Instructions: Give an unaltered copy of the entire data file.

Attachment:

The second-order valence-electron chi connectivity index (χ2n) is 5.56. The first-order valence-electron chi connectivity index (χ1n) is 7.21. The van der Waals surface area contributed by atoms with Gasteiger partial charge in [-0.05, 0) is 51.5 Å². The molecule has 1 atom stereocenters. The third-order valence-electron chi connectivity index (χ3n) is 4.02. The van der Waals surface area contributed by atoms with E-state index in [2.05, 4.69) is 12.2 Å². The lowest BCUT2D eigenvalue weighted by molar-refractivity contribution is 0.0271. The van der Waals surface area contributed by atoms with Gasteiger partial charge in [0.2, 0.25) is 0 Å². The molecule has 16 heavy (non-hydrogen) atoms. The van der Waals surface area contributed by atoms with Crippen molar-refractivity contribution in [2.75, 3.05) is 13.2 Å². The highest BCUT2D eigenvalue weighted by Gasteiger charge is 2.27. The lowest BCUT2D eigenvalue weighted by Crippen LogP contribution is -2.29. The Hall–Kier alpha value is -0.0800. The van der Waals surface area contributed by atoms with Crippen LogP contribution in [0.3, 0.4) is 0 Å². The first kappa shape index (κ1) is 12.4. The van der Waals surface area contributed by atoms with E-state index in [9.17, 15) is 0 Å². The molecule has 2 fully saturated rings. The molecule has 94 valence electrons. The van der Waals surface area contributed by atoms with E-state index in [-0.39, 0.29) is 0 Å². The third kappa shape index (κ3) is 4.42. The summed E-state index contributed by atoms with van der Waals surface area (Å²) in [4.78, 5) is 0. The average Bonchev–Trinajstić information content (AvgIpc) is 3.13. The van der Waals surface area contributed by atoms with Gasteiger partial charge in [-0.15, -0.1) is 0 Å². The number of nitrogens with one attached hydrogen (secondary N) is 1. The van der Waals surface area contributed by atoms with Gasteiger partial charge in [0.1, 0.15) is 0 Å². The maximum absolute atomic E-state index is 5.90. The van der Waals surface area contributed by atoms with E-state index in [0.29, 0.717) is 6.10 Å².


The second-order valence-electron chi connectivity index (χ2n) is 5.56. The first-order valence-electron chi connectivity index (χ1n) is 7.21. The van der Waals surface area contributed by atoms with Gasteiger partial charge in [-0.05, 0) is 51.5 Å². The molecule has 1 atom stereocenters. The third-order valence-electron chi connectivity index (χ3n) is 4.02. The van der Waals surface area contributed by atoms with E-state index in [2.05, 4.69) is 12.2 Å². The lowest BCUT2D eigenvalue weighted by molar-refractivity contribution is 0.0271. The van der Waals surface area contributed by atoms with Gasteiger partial charge in [0.2, 0.25) is 0 Å². The molecule has 16 heavy (non-hydrogen) atoms. The van der Waals surface area contributed by atoms with Crippen molar-refractivity contribution in [2.75, 3.05) is 13.2 Å². The highest BCUT2D eigenvalue weighted by Gasteiger charge is 2.27. The lowest BCUT2D eigenvalue weighted by Crippen LogP contribution is -2.29. The Hall–Kier alpha value is -0.0800. The van der Waals surface area contributed by atoms with Crippen LogP contribution in [0.3, 0.4) is 0 Å². The first kappa shape index (κ1) is 12.4. The van der Waals surface area contributed by atoms with E-state index in [9.17, 15) is 0 Å². The molecule has 2 fully saturated rings. The molecule has 94 valence electrons. The van der Waals surface area contributed by atoms with E-state index in [-0.39, 0.29) is 0 Å². The third kappa shape index (κ3) is 4.42. The summed E-state index contributed by atoms with van der Waals surface area (Å²) in [4.78, 5) is 0. The average Bonchev–Trinajstić information content (AvgIpc) is 3.13. The van der Waals surface area contributed by atoms with Gasteiger partial charge in [-0.15, -0.1) is 0 Å². The number of nitrogens with one attached hydrogen (secondary N) is 1. The van der Waals surface area contributed by atoms with Gasteiger partial charge in [0.1, 0.15) is 0 Å². The maximum absolute atomic E-state index is 5.90. The van der Waals surface area contributed by atoms with E-state index in [0.29, 0.717) is 6.10 Å².